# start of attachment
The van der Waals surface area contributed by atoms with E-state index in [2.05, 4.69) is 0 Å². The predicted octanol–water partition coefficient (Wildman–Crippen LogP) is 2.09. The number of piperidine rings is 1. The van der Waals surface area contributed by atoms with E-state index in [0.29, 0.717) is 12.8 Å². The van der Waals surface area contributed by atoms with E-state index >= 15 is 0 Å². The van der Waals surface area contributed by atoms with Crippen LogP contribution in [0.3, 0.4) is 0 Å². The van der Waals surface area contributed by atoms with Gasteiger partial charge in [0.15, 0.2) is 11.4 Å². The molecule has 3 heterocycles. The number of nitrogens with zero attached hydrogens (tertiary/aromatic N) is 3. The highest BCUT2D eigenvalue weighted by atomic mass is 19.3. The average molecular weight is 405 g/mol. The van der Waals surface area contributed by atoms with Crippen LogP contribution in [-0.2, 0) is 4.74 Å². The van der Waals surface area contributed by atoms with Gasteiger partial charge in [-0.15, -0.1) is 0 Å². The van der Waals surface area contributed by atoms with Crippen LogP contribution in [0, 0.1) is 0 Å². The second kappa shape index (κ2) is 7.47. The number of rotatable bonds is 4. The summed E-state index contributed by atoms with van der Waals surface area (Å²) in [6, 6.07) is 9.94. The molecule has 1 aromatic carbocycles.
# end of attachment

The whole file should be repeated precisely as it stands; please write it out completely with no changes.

The van der Waals surface area contributed by atoms with E-state index in [2.05, 4.69) is 0 Å². The predicted octanol–water partition coefficient (Wildman–Crippen LogP) is 2.09. The number of piperidine rings is 1. The van der Waals surface area contributed by atoms with E-state index in [0.29, 0.717) is 12.8 Å². The van der Waals surface area contributed by atoms with E-state index >= 15 is 0 Å². The van der Waals surface area contributed by atoms with Crippen LogP contribution in [0.3, 0.4) is 0 Å². The van der Waals surface area contributed by atoms with Gasteiger partial charge in [0.15, 0.2) is 11.4 Å². The molecule has 3 heterocycles. The number of nitrogens with zero attached hydrogens (tertiary/aromatic N) is 3. The highest BCUT2D eigenvalue weighted by atomic mass is 19.3. The average molecular weight is 405 g/mol. The van der Waals surface area contributed by atoms with Crippen LogP contribution in [-0.2, 0) is 4.74 Å². The van der Waals surface area contributed by atoms with Gasteiger partial charge in [-0.15, -0.1) is 0 Å². The van der Waals surface area contributed by atoms with Crippen LogP contribution in [0, 0.1) is 0 Å². The second kappa shape index (κ2) is 7.47. The number of rotatable bonds is 4. The summed E-state index contributed by atoms with van der Waals surface area (Å²) in [6, 6.07) is 9.94. The molecule has 1 aromatic carbocycles.